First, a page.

23   DfEE, Evaluation of Early Individual Learning Account Development Activity, Research Report RR23, August 1999, paragraph 748. The House of Commons Education and Employment Select Committee noted in November 1999 that the principle of the ILA had generally been welcomed - Eighth Report from the Education and Employment Committee, Session 1998-99, Access for All? A Survey of Post-16 Participation, HC 57-I, paragraphs 114 to 117,121; see also the Government's Response to the Report in the First Special Report from the Education and Employment Committee, Session 1999-2000, HC 213, paragraph 27. Back

24   These figures include contributions by Chambers of Commerce, Training and Enterprise [CCTEs]. Back

25   Q.14. Back

26   Q.76. Back

27   Ev114 paragraph 4. Back

28   Q.3. Back

29   Q.3. Back

30   Q.3. Back

31   Ev55 paragraph 2. Back

32   DTI press notice P/200/291 8 May 2001. An NOP survey for the Financial Services Authority found that 17 per cent of adults [about 8 million people] did not own a current account, including 47 per cent of those in social Grade E [defined as those at the lowest levels of subsistence, such as State pensioners or widows (no other earner), casual or lowest grade workers] - FSA/PN/128/2001, 1 October 2001. Back

33   Ev114 paragraph 5. Back

34   Q 642. See Ev155 Appendix 2 paragraph 14 for references to research on vouchers. See also Towards the learning City: an evaluation of the Corporation of London's adult education voucher schemes by Peter Jarvis et al.,Corporation of London Education Department, 1997. Back

35   Ev115 paragraph 12. Back

36   Q.40. Back

37   Q.40. Back

38   Ghosts in the machine: an analysis of IT fraud and abuse, Audit Commission, February 1998. See also the annual Fraud Report from the Treasury , which gives an analysis of reported fraud and best practice guidelines. See QQ. 43, 433,434. Back

39   Beating Fraud is Everyone's Business: securing the future, July 1998, Cm 4102. Back

40   Some Orders or Regulations made by Ministers under powers granted by Acts of Parliament [statutory instruments] are laid in draft and need to be approved by both Houses of Parliament, or in some cases only by the House of Commons, before they come into force. Most statutory instruments are subject to the 'negative' procedure, under which they may come into force on the date specified, subject to annulment if either House of Parliament passes a Motion 'praying' that the instrument be annulled. The time limit for tabling such 'prayers' is extended to the end of 40 days (excluding periods of dissolution or prorogation or days on which both Houses are adjourned for more than four days), so in this case the last day on which an effective motion could be tabled was 6 November 2000. No such motion was tabled. In practice, statutory instruments laid under the negative procedure are seldom debated, even in standing committee, and only in extremely rare cases have such instruments been annulled. As a matter of practice, the Government usually lays such Orders or Regulations at least 21 days before they come into force. Back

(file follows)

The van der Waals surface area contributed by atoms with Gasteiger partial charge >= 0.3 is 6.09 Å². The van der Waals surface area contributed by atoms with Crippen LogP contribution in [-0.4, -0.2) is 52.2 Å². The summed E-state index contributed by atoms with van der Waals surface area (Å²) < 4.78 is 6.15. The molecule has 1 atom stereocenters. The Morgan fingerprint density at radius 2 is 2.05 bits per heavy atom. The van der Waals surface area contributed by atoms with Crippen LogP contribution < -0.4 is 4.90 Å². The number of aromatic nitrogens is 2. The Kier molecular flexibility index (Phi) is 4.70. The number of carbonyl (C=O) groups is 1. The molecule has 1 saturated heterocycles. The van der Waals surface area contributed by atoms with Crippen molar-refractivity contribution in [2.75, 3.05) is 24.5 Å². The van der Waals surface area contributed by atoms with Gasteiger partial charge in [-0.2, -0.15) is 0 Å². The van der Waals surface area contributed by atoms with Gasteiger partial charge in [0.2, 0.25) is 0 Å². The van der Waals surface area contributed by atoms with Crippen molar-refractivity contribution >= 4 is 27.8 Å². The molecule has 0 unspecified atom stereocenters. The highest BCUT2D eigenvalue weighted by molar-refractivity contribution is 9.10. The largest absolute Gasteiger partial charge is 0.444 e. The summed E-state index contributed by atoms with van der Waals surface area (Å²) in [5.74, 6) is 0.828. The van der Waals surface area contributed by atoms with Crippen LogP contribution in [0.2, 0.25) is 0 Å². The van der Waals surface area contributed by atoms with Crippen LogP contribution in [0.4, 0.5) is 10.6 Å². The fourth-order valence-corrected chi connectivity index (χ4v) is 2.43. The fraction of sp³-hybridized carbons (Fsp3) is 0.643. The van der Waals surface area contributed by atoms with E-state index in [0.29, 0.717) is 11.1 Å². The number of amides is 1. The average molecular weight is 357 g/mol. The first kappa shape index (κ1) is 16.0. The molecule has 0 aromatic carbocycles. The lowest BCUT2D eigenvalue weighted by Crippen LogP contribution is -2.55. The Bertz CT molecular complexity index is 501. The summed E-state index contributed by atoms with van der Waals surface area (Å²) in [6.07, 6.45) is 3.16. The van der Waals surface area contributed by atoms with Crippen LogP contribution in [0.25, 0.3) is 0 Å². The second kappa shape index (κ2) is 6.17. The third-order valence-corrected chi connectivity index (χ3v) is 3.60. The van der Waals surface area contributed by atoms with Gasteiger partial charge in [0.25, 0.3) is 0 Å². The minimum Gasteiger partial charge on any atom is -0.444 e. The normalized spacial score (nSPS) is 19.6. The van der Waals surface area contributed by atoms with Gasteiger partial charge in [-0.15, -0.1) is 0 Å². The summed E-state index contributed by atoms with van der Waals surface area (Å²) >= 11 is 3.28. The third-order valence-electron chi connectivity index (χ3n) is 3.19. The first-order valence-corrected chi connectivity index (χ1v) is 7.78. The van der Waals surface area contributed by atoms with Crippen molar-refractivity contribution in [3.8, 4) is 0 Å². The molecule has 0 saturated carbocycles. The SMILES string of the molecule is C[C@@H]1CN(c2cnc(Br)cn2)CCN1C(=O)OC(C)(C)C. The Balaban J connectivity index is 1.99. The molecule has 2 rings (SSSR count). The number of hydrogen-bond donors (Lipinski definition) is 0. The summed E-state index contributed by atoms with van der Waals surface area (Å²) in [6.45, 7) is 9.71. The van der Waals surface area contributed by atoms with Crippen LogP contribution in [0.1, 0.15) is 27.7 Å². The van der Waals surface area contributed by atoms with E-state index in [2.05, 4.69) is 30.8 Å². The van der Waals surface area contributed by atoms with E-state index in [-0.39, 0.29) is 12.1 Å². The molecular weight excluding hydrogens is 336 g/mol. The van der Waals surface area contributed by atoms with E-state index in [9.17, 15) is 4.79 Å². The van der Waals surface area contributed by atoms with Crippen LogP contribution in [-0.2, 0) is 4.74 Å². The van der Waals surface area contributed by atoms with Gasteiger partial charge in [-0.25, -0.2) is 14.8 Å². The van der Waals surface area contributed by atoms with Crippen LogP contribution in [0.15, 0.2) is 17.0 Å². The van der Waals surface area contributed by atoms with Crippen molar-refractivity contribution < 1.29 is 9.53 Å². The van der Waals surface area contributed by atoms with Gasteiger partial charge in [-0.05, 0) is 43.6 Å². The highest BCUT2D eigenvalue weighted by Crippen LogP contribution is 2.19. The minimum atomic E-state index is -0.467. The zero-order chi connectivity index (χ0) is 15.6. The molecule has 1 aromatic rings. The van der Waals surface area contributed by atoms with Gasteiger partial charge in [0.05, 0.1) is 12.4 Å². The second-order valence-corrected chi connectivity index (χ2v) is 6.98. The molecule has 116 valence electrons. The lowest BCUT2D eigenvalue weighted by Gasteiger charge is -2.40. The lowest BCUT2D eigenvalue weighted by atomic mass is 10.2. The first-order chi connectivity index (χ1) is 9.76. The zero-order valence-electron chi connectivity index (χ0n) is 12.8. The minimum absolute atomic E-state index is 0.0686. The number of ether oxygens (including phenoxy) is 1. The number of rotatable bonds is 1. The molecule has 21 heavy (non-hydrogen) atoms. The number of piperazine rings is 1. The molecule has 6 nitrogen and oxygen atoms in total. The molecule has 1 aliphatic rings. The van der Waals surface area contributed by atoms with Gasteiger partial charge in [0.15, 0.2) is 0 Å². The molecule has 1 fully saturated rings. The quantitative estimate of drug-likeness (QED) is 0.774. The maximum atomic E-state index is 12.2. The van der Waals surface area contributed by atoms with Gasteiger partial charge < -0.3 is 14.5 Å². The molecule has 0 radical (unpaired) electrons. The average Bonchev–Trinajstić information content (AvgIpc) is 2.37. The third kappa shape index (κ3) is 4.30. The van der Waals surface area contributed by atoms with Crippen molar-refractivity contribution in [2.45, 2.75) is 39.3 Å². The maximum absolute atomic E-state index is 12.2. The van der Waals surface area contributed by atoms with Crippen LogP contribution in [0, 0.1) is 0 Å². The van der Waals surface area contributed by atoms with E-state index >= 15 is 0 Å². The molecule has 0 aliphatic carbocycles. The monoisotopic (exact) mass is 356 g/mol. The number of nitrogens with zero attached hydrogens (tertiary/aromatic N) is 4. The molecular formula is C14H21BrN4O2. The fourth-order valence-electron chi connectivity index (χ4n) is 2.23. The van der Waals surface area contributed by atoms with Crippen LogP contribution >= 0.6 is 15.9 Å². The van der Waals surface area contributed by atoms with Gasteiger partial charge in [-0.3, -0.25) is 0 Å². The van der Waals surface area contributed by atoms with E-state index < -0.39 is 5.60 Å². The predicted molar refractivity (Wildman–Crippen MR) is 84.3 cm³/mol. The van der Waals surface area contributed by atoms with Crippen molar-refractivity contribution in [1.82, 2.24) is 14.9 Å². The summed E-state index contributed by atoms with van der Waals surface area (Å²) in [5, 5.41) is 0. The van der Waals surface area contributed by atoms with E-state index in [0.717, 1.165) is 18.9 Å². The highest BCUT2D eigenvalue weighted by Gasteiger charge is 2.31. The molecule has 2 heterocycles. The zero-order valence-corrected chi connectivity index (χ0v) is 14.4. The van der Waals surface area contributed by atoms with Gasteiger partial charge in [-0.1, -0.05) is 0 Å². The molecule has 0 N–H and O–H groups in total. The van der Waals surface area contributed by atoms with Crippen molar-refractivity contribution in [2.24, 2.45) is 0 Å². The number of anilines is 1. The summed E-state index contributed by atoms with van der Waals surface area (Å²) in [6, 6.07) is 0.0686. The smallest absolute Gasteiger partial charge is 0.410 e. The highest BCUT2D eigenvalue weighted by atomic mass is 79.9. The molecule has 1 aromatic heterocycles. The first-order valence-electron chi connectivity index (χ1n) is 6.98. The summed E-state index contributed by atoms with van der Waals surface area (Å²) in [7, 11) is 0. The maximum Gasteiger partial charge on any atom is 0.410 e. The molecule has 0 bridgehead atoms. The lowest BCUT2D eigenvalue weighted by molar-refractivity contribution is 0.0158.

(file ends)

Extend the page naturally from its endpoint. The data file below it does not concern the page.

41   For variations in the devolved administrations, see Ev116, paragraphs 17 and 18. Back

42   Learning eligible for the Individual Learning Account discounts in England - guidance issued by the DfEE August 2000, page 1. Back

43   HC Deb 9 March 1999 vol 327 col 180-181. Back

44   Learning eligible for the Individual Learning Account discounts in England - guidance issued by the DfEE August 2000, pages 4 and 5. Back

45   Scottish Vocational Qualifications [SVQs] were also eligible for vocational tax relief. Back

46   Q.149. Back

47   HC Deb 25 February 2002 vol 380 col 1059W. Back

48   For example, HC Deb 23 June 2000 vol 352 col 335W. Back

49   Ev14, Q.78. Back

50   Ev62 paragraph 3. Back

51   Ev153 Appendix 1. Back

52   Ev20. Back

53   Individual Learning Accounts - Follow Up Study, DfES Research Brief RBX 01-02, January 2002, page 3. See QQ.89,141. Back

54   Q.141. Back